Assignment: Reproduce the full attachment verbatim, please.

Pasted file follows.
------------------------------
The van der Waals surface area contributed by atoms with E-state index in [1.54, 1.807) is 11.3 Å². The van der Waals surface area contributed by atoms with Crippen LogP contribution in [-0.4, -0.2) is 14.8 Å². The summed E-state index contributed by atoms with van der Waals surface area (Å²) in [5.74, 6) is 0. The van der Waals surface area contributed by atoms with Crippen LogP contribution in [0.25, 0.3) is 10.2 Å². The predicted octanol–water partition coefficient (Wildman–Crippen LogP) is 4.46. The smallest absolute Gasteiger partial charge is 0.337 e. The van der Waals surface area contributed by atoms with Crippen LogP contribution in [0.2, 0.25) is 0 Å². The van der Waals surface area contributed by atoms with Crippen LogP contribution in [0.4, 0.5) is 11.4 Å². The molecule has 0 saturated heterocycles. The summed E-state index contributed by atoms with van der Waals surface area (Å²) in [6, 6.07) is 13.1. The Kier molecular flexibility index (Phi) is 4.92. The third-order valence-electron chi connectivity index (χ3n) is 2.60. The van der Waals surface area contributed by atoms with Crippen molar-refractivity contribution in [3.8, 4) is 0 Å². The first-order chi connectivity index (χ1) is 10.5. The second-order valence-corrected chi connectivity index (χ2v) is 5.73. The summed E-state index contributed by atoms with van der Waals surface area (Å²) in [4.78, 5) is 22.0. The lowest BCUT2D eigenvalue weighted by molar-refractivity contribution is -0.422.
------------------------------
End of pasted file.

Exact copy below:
The van der Waals surface area contributed by atoms with E-state index in [1.54, 1.807) is 11.3 Å². The van der Waals surface area contributed by atoms with Crippen LogP contribution in [-0.4, -0.2) is 14.8 Å². The summed E-state index contributed by atoms with van der Waals surface area (Å²) in [5.74, 6) is 0. The van der Waals surface area contributed by atoms with Crippen LogP contribution in [0.25, 0.3) is 10.2 Å². The predicted octanol–water partition coefficient (Wildman–Crippen LogP) is 4.46. The smallest absolute Gasteiger partial charge is 0.337 e. The van der Waals surface area contributed by atoms with Crippen LogP contribution in [0.2, 0.25) is 0 Å². The van der Waals surface area contributed by atoms with Crippen LogP contribution in [0.4, 0.5) is 11.4 Å². The molecule has 0 saturated heterocycles. The summed E-state index contributed by atoms with van der Waals surface area (Å²) in [6, 6.07) is 13.1. The Kier molecular flexibility index (Phi) is 4.92. The third-order valence-electron chi connectivity index (χ3n) is 2.60. The van der Waals surface area contributed by atoms with Crippen molar-refractivity contribution in [3.8, 4) is 0 Å². The first-order chi connectivity index (χ1) is 10.5. The second-order valence-corrected chi connectivity index (χ2v) is 5.73. The summed E-state index contributed by atoms with van der Waals surface area (Å²) in [4.78, 5) is 22.0. The lowest BCUT2D eigenvalue weighted by molar-refractivity contribution is -0.422.